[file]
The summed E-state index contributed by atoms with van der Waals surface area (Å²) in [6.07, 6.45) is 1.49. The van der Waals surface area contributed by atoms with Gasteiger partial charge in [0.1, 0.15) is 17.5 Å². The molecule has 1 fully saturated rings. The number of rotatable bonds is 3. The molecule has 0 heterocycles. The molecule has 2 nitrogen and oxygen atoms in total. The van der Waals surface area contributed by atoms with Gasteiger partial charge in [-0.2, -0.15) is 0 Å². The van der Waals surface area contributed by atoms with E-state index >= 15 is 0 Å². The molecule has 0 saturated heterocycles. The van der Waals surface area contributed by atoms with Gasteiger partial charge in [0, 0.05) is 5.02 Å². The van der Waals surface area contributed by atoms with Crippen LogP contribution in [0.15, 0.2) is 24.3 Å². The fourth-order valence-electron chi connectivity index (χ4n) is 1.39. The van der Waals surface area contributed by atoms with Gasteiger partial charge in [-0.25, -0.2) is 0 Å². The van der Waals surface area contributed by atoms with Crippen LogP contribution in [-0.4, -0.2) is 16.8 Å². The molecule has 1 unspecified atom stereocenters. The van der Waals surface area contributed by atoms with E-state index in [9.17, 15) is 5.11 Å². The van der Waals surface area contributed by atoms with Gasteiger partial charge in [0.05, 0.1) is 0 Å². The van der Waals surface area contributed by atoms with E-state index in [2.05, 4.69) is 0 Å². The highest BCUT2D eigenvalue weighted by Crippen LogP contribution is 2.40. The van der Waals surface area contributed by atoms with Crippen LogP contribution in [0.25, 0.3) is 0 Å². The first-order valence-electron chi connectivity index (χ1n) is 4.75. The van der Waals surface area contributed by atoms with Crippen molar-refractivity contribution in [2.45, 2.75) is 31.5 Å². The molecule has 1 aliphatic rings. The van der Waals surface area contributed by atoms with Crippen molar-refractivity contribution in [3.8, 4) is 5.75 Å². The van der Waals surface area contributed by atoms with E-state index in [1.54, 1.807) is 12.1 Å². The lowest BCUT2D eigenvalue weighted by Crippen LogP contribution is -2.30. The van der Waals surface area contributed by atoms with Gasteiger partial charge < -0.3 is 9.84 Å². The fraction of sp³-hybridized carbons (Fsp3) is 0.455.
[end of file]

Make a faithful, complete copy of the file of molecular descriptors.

The summed E-state index contributed by atoms with van der Waals surface area (Å²) in [6.07, 6.45) is 1.49. The van der Waals surface area contributed by atoms with Gasteiger partial charge in [0.1, 0.15) is 17.5 Å². The molecule has 1 fully saturated rings. The number of rotatable bonds is 3. The molecule has 0 heterocycles. The molecule has 2 nitrogen and oxygen atoms in total. The van der Waals surface area contributed by atoms with Gasteiger partial charge in [-0.2, -0.15) is 0 Å². The van der Waals surface area contributed by atoms with E-state index >= 15 is 0 Å². The molecule has 0 saturated heterocycles. The van der Waals surface area contributed by atoms with Gasteiger partial charge in [0, 0.05) is 5.02 Å². The van der Waals surface area contributed by atoms with Crippen LogP contribution in [0.15, 0.2) is 24.3 Å². The fourth-order valence-electron chi connectivity index (χ4n) is 1.39. The van der Waals surface area contributed by atoms with Gasteiger partial charge in [-0.25, -0.2) is 0 Å². The van der Waals surface area contributed by atoms with Crippen LogP contribution in [-0.4, -0.2) is 16.8 Å². The molecule has 1 unspecified atom stereocenters. The van der Waals surface area contributed by atoms with E-state index in [9.17, 15) is 5.11 Å². The van der Waals surface area contributed by atoms with Gasteiger partial charge in [0.05, 0.1) is 0 Å². The van der Waals surface area contributed by atoms with E-state index in [2.05, 4.69) is 0 Å². The highest BCUT2D eigenvalue weighted by Crippen LogP contribution is 2.40. The van der Waals surface area contributed by atoms with Crippen LogP contribution in [0.25, 0.3) is 0 Å². The first-order valence-electron chi connectivity index (χ1n) is 4.75. The van der Waals surface area contributed by atoms with Crippen molar-refractivity contribution in [2.45, 2.75) is 31.5 Å². The molecule has 1 aliphatic rings. The van der Waals surface area contributed by atoms with Crippen molar-refractivity contribution in [3.8, 4) is 5.75 Å². The van der Waals surface area contributed by atoms with E-state index in [1.54, 1.807) is 12.1 Å². The lowest BCUT2D eigenvalue weighted by Crippen LogP contribution is -2.30. The van der Waals surface area contributed by atoms with Gasteiger partial charge < -0.3 is 9.84 Å². The fraction of sp³-hybridized carbons (Fsp3) is 0.455.